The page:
SPOILER WARNING FOR THE Marvel's Agents of S.H.I.E.L.D.Season 3 Finale
Tonight saw the conclusion of the third season of Marvel's Agents of S.H.I.E.L.D. After the threat of Hive was defeated in “Ascension,” we were treated to an epilogue set six months into the future. In the epilogue, it was revealed that Dr. Holden Radcliffe is working on a new project that should excite fans of the Marvel Comics Universe, something called “LMD.”
Don’t know what an LMD is? We can help you out with that.
“LMD” stands for Life Model Decoy, and they’ve been a staple of the Marvel Comics Universe since they’re first appearance Strange Tales #135 in 1965. While it appears that Radcliffe is their progenitor in the Marvel Cinematic Universe, their origin in the Marvel Comics Universe is significantly different. As revealed in Secret Warriors #26, LMDs are based on a mysterious piece of self-replicating technology discovered by Nick Fury, his brother Jake Fury, and Thomas Davidson. The technology bonded with Jake and Davidson, spawning robotic duplicates, the first known LMDs. Jake’s LMD would go on to become the terrorist known as Scorpio. Nick Fury planted Davidson’s LMD in Hydra, though it later went mad and revealed itself.
S.H.I.E.L.D. was then able to reverse engineer the technology to create LMDs at will. These robotic duplicates were perfect duplicates of a person. They have been used to infiltrate opposing organization, and to take the place of important people whose live were in danger. These models could be outfitted with enhanced strength, speed, durability, stamina, agility, the ability to repair themselves, and the ability for their owner to take remote control of the decoy, speaking and acting through it.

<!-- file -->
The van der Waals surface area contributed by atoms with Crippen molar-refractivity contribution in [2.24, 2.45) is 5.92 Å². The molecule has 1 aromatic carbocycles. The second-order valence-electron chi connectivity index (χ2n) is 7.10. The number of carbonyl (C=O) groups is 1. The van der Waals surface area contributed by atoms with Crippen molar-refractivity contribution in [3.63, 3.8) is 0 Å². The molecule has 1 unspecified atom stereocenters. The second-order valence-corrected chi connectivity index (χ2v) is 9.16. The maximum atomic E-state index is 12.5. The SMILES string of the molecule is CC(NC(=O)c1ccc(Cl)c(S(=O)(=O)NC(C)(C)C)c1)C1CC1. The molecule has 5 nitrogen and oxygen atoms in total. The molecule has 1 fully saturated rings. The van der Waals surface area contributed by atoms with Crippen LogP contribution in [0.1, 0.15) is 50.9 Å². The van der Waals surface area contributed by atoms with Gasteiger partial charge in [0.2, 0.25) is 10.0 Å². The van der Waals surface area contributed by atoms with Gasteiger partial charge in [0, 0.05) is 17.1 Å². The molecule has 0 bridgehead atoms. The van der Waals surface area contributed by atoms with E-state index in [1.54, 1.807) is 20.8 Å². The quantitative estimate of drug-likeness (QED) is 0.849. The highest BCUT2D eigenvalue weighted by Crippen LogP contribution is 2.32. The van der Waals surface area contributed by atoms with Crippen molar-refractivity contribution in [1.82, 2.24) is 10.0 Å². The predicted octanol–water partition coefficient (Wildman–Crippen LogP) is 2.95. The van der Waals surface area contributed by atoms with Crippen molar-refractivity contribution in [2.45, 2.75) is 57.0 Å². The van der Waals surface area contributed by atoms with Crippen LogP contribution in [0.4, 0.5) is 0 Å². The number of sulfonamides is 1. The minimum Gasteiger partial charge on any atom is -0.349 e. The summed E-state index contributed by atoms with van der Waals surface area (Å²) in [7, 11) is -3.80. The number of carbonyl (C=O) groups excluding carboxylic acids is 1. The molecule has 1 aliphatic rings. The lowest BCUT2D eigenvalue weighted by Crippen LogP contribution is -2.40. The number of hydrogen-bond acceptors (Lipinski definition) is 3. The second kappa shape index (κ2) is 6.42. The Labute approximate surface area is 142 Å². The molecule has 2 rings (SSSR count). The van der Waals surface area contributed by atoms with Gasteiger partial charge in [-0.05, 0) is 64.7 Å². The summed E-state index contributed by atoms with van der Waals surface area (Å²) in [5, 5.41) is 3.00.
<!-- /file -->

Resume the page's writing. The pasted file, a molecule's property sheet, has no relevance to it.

The most famous LMD in Marvel Comics is Nick Fury himself. For years, Fury evaded death using LMDs, but nobody understood just how far the illusion went until the Original Sin event, when an LMD led the Avengers on a wild goose chase. Eventually it was revealed that Nick Fury, who had aged considerably, had been in space, defending the Earth by any means necessary as the Man on the Wall, while his LMDs acted on his behalf on Earth.
The Original Sin event also revealed the Dum Dum Dugan, Fury’s longtime best friend and right hand man, had died decades ago. Fury was so saddened by Dugan’s death that he created an advance A.I. based on Dugan’s personality and implanted it into a series of highly advanced LMDs. Only Fury knew the truth of Dugan’s demise.
Other important LMDs include Max Fury, an LMD stolen by Scorpio and programmed with the memories of Nick Fury. Max was programmed so well that he actually believed himself to be the real Nick Fury. Another is Machine Man, a robotic member of the Avengers who was destroyed, but manage to revive himself by bonding to an LMD.
Interestingly, in The Avengers, Iron Man tries to blow off Coulson by claiming Coulson is speaking to a Life Model Decoy of Tony Stark and not the real thing. This would seem to suggest that LMDs were already known technology in the Marvel Cinematic Universe, which led to lots of speculation about Coulson being an LMD after his death, or that Nick Fury would prove to be an LMD when he “died” in Captain America: The Winter Soldier. The theory proved to be false in both instance, and the reveal in “Ascension” seems to suggest that Radcliffe is developing this technology or the first time. An odd continuity error, unless it is later explained that LMD technology was a known theory before Radcliffe began applying it practically.
Marvel's Agents of S.H.I.E.L.D.will return in fall 2016.